The Medifast Diet


The Medifast program has been around for quite a while now – this year is its 30th anniversary. This program was designed to bust myths about weight loss, and has been proven effective over the years. More than 20,000 doctors have recommended the program, and it has helped over a million people worldwide.

The Medifast program can be used by virtually anyone, and there are specific plans available for diabetics, teenagers, seniors, nursing mothers, gout patients, and people after bariatric surgery. The plan is based on portion control, balance of nutrition, and low-fat meals.

Basic Ideas

Medifast’s success lies not only in its good practices, but also in the fact that it changes (or should ideally should change) your lifestyle and puts it on a healthy track. It all begins with the so-called Medifast 5&1 plan, during which you eat 5 Medifast meals a day, as well as one made by yourself. Of course, that one meal has to be strictly low on fat, and consist of “green” products. There are 6 specific 5&1 plans targeted at different social groups.

These plans are designed in such a way that they put your weight loss into overdrive, making you lose anywhere from 2 to 5 pounds a week. This serves as a way to inspire dieters to continue following the plan. Although, admittedly, this can be difficult for many people due to the fact, that the Medifast plan allows only 800-1,000 calories a day.

The Medifast website provides many free instruments to help you follow the program, including a free session with a “Health Coach”. You can choose to enroll in a “Take Shape for Life” program, in case you want the Health Coach to walk you through the whole program.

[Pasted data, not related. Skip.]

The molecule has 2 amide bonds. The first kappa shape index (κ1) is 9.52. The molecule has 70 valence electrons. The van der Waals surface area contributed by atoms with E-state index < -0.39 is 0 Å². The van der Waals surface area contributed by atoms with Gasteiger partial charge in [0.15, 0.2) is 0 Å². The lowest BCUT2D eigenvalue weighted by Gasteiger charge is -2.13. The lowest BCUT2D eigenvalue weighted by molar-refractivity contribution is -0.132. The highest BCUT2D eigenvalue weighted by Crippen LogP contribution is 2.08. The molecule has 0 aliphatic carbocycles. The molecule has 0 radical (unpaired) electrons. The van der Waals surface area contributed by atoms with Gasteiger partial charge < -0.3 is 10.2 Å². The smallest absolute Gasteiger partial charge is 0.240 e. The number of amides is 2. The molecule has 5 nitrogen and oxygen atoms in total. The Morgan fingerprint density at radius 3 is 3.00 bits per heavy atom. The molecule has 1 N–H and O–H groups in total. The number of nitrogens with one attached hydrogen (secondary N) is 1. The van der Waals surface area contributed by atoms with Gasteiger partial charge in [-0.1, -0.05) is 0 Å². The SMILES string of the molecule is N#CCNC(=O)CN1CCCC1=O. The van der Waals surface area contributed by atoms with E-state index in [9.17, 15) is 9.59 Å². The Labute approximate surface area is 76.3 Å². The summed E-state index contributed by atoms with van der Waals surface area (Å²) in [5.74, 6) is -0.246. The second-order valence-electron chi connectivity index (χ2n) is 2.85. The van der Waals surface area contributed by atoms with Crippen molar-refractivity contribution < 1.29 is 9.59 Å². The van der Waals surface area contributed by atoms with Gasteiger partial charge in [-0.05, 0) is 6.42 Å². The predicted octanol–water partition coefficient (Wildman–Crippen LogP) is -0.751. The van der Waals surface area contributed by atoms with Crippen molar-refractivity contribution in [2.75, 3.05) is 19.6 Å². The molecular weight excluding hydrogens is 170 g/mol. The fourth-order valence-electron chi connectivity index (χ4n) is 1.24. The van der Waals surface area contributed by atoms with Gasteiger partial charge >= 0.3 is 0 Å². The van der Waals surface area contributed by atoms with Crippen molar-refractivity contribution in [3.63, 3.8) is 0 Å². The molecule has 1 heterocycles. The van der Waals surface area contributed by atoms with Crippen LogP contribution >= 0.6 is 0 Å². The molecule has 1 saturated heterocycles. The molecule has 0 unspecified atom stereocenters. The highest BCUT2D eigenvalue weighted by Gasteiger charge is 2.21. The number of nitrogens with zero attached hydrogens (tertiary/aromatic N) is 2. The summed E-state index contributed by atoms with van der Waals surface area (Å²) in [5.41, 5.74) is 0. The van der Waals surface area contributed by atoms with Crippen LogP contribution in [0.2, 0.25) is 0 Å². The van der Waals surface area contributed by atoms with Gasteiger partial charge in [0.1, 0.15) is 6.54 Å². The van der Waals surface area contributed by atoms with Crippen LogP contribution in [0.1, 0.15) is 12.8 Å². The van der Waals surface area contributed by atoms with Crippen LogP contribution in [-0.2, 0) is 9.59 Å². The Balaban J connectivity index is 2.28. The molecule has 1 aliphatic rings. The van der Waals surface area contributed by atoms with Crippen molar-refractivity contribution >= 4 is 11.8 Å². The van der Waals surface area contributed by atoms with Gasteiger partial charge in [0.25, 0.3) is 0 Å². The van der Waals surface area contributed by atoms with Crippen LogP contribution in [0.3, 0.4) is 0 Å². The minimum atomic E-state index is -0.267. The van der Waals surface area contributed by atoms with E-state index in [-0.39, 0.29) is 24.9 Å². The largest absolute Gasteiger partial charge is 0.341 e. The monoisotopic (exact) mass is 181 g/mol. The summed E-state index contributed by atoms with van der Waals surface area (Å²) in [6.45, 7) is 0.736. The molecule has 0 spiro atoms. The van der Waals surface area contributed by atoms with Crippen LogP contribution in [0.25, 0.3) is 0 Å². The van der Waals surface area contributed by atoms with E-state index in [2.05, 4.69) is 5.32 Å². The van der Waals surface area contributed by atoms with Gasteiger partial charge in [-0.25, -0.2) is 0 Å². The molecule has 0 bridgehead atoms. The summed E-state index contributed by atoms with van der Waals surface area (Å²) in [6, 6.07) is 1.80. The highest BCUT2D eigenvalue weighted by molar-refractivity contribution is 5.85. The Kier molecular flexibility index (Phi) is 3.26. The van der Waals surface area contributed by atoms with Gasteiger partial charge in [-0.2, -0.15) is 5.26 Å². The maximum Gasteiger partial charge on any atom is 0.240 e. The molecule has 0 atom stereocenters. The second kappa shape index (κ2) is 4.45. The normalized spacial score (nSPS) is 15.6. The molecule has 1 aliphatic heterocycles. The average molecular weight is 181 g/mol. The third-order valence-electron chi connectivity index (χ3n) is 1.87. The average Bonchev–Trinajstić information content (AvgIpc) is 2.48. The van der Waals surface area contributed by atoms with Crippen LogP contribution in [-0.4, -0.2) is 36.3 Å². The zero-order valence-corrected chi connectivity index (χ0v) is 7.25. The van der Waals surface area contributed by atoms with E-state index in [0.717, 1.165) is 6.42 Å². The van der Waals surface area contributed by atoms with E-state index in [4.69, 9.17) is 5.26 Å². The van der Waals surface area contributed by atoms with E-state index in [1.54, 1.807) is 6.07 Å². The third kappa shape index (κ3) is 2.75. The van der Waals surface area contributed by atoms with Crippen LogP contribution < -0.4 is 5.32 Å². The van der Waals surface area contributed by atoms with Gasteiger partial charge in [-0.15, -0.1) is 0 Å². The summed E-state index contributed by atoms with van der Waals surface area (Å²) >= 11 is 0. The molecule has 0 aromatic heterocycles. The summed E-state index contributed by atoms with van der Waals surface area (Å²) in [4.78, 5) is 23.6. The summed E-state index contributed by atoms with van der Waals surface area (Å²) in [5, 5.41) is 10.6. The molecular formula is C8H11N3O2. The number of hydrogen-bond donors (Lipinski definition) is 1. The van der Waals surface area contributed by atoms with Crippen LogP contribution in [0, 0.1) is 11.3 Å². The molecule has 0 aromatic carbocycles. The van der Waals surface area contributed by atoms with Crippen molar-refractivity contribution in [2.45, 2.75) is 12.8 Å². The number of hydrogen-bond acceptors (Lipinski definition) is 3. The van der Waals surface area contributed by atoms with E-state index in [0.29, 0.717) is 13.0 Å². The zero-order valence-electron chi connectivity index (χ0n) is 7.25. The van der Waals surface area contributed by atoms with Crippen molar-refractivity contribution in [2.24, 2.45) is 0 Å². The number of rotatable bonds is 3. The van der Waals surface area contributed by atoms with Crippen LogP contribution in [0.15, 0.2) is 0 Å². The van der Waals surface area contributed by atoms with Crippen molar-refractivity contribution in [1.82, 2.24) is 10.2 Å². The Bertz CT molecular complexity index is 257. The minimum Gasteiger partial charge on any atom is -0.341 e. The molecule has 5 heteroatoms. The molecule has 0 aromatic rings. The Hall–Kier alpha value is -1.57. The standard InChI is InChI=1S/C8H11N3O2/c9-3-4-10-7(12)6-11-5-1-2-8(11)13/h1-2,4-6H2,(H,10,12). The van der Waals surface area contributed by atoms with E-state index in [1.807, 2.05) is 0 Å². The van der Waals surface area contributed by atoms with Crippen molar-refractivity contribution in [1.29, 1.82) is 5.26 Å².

Exercise Component

While there is no specific fitness component to the Medifast program, they do provide a 26-page Exercise Guide, which can be downloaded, and will help you exercise on your own.


The food part of the Medifast diet is both good and bad: it is good because it does not consume a lot of time – all the meals are prepared, except the 1 you have to make yourself; it is bad because the food itself is neither fresh, nor frozen, but the kind of food most eat when they want to fill their stomach without too much effort involved. All of the food has a balanced nutritional value, so theoretically hunger should not be a problem, but having in mind the calorie limit, this seems doubtful.

Another problem with the Medifast diet is money: the 5 Medifast meals will cost you $300 a week, plus the one self-made meal every day. This is well above what the average person spends on food, and might therefore not be the solution for everyone.

After you have achieved your weight loss goals using the 5&1 plan, the transitional 3&1 plan begins – this is a bit less restrictive and allows more vegetables/fruit. After that you will be left to your own devices, as well as the Maintenance Guide, which will help you keep your winnings.

The Medifast website has detailed lists of food suggestions, a meal planner, and recipes which will help you adhere to the low-fat, low-carb, low-calorie system. You may also use their free weight loss tracker.


There is not a whole lot of thought required on this diet. The majority of meals are easily ordered and come pre-prepared. You just add water and heat or refrigerate. You will have to shop for, and prepare, the “lean and green” meal. There are also Medifast Weight Control Centers in 6 states, where you can get a health profile review with personal counseling and purchase Medifast meals.


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